#1
Jul612, 09:12 PM

P: 87

Let $$A$$ be the $$n\times n$$ matrix:
\begin{equation} A= \begin{bmatrix} % or pmatrix or bmatrix or Bmatrix or ... 2 & 1&\dots & 1 & 1 \\ 1 & 2&\dots & 1 & 1 \\ \vdots&\ddots & \ddots & 2 & 1 \\ 1 & & \dots & 1&2 \\ \end{bmatrix} \end{equation} (2s along the diagonal and 1s everywhere else.) Compute the determinant of $$A$$. Here is what I did. As usual, let $$I$$ be the identity matrix. Observe that $$A=I+B$$ where $$B$$ is a square matrix such that every element is 1. Next we can use the Taylor series expansion of the determinant \begin{align} \det(I + B) = \sum_{k=0}^{\infty} \frac{1}{k!} \left(  \sum_{j=1}^{\infty} \frac{(1)^j}{j}\mathrm{tr}(B^j) \right) ^k.\end{align} Note that $$\mathrm{tr}\left(B^j\right)$$ is always $$n^j$$, and so it follows that \begin{align} \det(A)& = \sum_{k=0}^{\infty} \frac{1}{k!} \left(  \sum_{j=1}^{\infty} \frac{(1)^j}{j}n^j \right) ^k\, , \end{align} The well known series expansions \begin{equation} \sum _{j=1}^{\infty }{\frac { \left( 1 \right) ^{j}}{j}}{n}^{j}=\log(n+1) \end{equation} and \begin{equation} \sum_{k=0}^\infty\frac{f(n)^k}{k!}=\exp{f(n)} \end{equation} allow us to conclude that the determinant is $$n+1.$$ I was wondering if there was a simpler way to do this problem.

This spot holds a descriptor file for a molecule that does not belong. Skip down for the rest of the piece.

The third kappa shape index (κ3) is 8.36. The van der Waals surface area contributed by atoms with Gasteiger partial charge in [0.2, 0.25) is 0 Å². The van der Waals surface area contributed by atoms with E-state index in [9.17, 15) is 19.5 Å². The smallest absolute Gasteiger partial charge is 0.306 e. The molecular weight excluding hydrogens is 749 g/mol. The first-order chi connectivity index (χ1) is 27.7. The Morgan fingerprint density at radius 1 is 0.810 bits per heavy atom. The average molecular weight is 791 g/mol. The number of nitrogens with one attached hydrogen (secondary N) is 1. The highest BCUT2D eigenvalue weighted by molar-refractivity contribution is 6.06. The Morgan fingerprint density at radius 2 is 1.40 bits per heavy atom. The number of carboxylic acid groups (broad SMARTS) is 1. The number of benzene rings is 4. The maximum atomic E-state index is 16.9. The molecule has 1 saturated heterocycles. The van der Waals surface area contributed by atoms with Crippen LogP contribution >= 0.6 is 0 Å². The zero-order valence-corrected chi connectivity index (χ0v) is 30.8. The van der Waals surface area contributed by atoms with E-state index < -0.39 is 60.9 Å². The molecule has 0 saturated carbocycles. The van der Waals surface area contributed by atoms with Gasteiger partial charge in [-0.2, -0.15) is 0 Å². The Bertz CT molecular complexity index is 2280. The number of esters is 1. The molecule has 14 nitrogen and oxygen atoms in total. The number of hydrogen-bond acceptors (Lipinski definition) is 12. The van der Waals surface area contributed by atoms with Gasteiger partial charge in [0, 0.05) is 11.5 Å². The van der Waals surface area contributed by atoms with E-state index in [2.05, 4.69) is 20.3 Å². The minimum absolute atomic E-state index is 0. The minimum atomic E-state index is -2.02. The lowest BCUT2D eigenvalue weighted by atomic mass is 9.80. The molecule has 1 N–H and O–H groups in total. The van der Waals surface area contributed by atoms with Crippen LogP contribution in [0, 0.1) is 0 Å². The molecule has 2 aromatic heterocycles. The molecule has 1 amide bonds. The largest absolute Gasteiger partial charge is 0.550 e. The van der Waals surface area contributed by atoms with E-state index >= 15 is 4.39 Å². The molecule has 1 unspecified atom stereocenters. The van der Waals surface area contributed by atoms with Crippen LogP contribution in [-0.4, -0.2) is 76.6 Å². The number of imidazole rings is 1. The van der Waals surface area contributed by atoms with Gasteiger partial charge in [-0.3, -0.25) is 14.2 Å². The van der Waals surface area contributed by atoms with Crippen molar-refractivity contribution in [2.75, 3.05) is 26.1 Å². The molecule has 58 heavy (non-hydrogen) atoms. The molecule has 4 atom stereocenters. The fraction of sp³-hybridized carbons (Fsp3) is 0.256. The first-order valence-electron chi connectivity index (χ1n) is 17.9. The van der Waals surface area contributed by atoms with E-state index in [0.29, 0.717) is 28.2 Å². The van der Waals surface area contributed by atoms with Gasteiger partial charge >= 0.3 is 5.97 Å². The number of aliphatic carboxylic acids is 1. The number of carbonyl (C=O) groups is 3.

#2
Jul612, 09:45 PM

P: 606

1) It's easy to see, inductively, that [tex]\begin{equation}\left\begin{pmatrix} 1&1&1&....&1\\1&2&1&...&1\\...&...&...&...&...\\1&1&1&...&2\end{pmatrix }\right\end{equation}=1[/tex]Say, substract first row from second, develop by minors of the new 2nd row, etc. So substracting the third row from the 2nd one in the original matrix, we get: [tex]\begin{equation}\left\begin{matrix} 2&1&1&...&1\\1&2&1&...&1\\0&\!\!\!1&1&...&0\\...&...&...&...&...\\1&1&1&...&2 \end{matrix}\right\end{equation}[/tex] Developing wrt the third row, using the above fact and induction we get what we want. DonAntonio 



#3
Jul712, 11:54 AM

P: 87

Thanks DonAntonio




#4
Jul712, 06:23 PM

Engineering
Sci Advisor
HW Helper
Thanks
P: 6,386

How to compute the determinant of this matrix?
Another way is to factorize A = LU where L is unit lower triangular and U is upper triangular. Use Crout's verison of Gaussian elimination.
The diagonals of U are 2, 3/2, 4/3, 5/4, .... (n+1)/n. The determinant is the product of the diagonals = n+1 



#5
Jul812, 12:08 AM

P: 87

Thanks AlephZero, I am going to learn about Crouts version.



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